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First in a six-part series on one of Canada's wealthiest families: The House of Irvings.
Gordon Dalzell is an unlikely dissident.
I first met Dalzell at a lonely Tim Hortons on the edge of Saint John, New Brunswick, with the only other denizens being some trucker types nursing their coffees. I’d just flown into New Brunswick’s largest city from Toronto and we agreed to chat before I headed to my hotel.
In person, Dalzell is a friendly, rumpled 70-year-old who was working as a case manager at Veterans Affairs Canada before he retired in February. Wearing a brown leather jacket, polite and self-effacing, Danzell and I discuss why I was there: researching the Irvings, Canada’s fifth richest family, a clan Dalzell has crossed swords with for years. Which makes him rare, given the fear they inspire in this region. “You have to remember in Saint John nobody criticizes the Irvings,” he explains. “Not many people have the fortitude to do this kind of work. Because so many families, neighbors and cousins are intertwined with this organization and they don't want to be punished. Remember, we’re dealing with an oligarchy basically – like in Russia.”
To outsiders, that might sound alarmist, and it’s a characterization the Irvings strongly reject, but New Brunswick is unlike anywhere else in Canada. Despite being viewed as a charming Maritime province tucked away on the east coast, renowned for its forests, lakes and the Bay of Fundy’s stunning coastline, in reality it’s a “company province” dominated by one very rich and powerful family. “You have a corporation that has completely captured the province… which is absolutely Third Worldish,” says Don Bowser, an internationally-renowned anti-corruption consultant who lives in Nova Scotia and worked in the former Soviet Union, hot spots like Iraq and Afghanistan and is currently advising the Ukrainian parliament. “This whole province-living-in-fear stuff is just absolutely crazy. Nobody can imagine in Canada that this sort of stuff goes on.”
The Irvings would disagree: Through one of their lawyers, J.D. Irving Ltd., says that their company “proudly contributes to the New Brunswick economy, has generated thousands of jobs in New Brunswick, directly and indirectly for decades and… is an important economic generator throughout Atlantic Canada and across the country.” Irving Oil Ltd. did not respond.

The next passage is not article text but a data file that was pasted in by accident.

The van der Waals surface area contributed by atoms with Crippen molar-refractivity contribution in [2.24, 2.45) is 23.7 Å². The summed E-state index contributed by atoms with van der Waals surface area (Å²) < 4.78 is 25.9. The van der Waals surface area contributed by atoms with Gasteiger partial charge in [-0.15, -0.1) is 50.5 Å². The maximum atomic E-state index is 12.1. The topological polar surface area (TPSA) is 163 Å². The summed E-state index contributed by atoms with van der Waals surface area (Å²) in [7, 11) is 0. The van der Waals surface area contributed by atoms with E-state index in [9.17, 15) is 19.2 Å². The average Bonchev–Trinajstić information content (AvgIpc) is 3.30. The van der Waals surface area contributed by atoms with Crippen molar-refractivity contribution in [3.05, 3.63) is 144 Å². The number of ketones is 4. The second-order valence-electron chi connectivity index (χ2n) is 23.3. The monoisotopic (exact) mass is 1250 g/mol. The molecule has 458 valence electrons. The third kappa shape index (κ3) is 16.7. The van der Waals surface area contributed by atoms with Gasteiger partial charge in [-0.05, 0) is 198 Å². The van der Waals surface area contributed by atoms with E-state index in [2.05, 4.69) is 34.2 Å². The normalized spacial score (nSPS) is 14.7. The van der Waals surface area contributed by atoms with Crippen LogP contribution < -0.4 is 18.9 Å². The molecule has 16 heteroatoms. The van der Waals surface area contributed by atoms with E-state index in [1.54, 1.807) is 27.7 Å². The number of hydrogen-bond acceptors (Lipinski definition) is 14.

As head of the Citizens’ Coalition for Clean Air in Saint John, Gordon Dalzell has knocked up against the Irvings. This industrial port city of 70,000 is famous for is its foul-smelling air, largely caused by the Irving-owned oil refinery that stands on the edge of town – the largest refinery in Canada, processing up to 320,000 barrels a day. As well, there’s the Irving-owned pulp and paper mill parked in the heart of the city, spewing out a steady sulfur-laced plume.
Together, these and other Irving-owned facilities emit a mixture of carcinogens, including benzene and lead. In 2009, the Conservation Council of New Brunswick produced a study which found that rates of lung cancer were 40 to 50 percent higher in Saint John than in Fredericton and Moncton – New Brunswick’s other major cities. “It doesn't come as any surprise to people like me or even the common person on the street,” says Dalzell, “when you have all of these various pollutants in a concentrated area in this city.”
Yet it’s difficult for Dalzell to get his message out about such hazards. After all, every one of the province’s English language daily newspapers are owned by the Irvings, including the Telegraph-Journal, Saint John’s local paper. Consequently, while Dalzell does approach the Irving-owned media, he also sends his findings about the Irvings to reporters in the US because he feels he will receive fairer media coverage.
In fact, in 2014, Dalzell was turfed off Irving Oil’s community liaison committee after he passed on information about problems at the company’s refinery to the Reuters news agency (Irving Oil did not respond to a query about this matter). The committee is designed to allow citizens, Irving staff and government officials to raise concerns about refinery projects. Dalzell says they claimed he broke confidentiality terms of being on the committee. “But there was no confidentiality agreement,” he says. “I'm a member of the public. I can speak to anyone I wish to... I don't think the Irvings ever minded me talking to the local press…But anyone who speaks to the media internationally they don't really appreciate that at all.”